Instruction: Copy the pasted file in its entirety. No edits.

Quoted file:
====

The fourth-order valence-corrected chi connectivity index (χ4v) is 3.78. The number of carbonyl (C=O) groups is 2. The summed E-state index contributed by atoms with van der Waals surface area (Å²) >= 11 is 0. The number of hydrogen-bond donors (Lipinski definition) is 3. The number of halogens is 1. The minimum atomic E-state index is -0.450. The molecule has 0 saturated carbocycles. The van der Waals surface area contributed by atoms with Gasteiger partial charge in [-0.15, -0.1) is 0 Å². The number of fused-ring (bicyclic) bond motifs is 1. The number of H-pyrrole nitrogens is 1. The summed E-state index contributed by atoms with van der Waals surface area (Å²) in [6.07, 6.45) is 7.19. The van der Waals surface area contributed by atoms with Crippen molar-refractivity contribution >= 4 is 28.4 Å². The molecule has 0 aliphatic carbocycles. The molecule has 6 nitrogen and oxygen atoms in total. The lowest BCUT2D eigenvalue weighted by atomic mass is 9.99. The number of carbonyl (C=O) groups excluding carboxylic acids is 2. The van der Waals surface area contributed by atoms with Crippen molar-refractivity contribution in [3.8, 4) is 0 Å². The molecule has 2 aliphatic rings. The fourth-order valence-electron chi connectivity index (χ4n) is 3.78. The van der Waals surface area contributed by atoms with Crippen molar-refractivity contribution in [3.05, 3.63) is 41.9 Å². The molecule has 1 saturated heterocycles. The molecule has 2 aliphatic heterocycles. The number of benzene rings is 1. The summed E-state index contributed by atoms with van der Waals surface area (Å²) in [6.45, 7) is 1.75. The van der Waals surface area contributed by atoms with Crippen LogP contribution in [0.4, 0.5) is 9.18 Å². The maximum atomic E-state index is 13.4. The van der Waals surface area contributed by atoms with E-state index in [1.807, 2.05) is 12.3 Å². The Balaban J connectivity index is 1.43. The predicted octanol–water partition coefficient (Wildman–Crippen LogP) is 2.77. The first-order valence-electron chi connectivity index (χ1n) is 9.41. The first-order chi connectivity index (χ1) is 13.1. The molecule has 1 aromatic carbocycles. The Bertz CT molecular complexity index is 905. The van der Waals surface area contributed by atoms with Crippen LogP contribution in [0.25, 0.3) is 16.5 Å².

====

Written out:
The fourth-order valence-corrected chi connectivity index (χ4v) is 3.78. The number of carbonyl (C=O) groups is 2. The summed E-state index contributed by atoms with van der Waals surface area (Å²) >= 11 is 0. The number of hydrogen-bond donors (Lipinski definition) is 3. The number of halogens is 1. The minimum atomic E-state index is -0.450. The molecule has 0 saturated carbocycles. The van der Waals surface area contributed by atoms with Gasteiger partial charge in [-0.15, -0.1) is 0 Å². The number of fused-ring (bicyclic) bond motifs is 1. The number of H-pyrrole nitrogens is 1. The summed E-state index contributed by atoms with van der Waals surface area (Å²) in [6.07, 6.45) is 7.19. The van der Waals surface area contributed by atoms with Crippen molar-refractivity contribution >= 4 is 28.4 Å². The molecule has 0 aliphatic carbocycles. The molecule has 6 nitrogen and oxygen atoms in total. The lowest BCUT2D eigenvalue weighted by atomic mass is 9.99. The number of carbonyl (C=O) groups excluding carboxylic acids is 2. The van der Waals surface area contributed by atoms with Crippen molar-refractivity contribution in [3.8, 4) is 0 Å². The molecule has 2 aliphatic rings. The fourth-order valence-electron chi connectivity index (χ4n) is 3.78. The van der Waals surface area contributed by atoms with Crippen molar-refractivity contribution in [3.05, 3.63) is 41.9 Å². The molecule has 1 saturated heterocycles. The molecule has 2 aliphatic heterocycles. The number of benzene rings is 1. The summed E-state index contributed by atoms with van der Waals surface area (Å²) in [6.45, 7) is 1.75. The van der Waals surface area contributed by atoms with Crippen LogP contribution in [0.4, 0.5) is 9.18 Å². The maximum atomic E-state index is 13.4. The van der Waals surface area contributed by atoms with E-state index in [1.807, 2.05) is 12.3 Å². The Balaban J connectivity index is 1.43. The predicted octanol–water partition coefficient (Wildman–Crippen LogP) is 2.77. The first-order valence-electron chi connectivity index (χ1n) is 9.41. The first-order chi connectivity index (χ1) is 13.1. The molecule has 1 aromatic carbocycles. The Bertz CT molecular complexity index is 905. The van der Waals surface area contributed by atoms with Crippen LogP contribution in [0.25, 0.3) is 16.5 Å².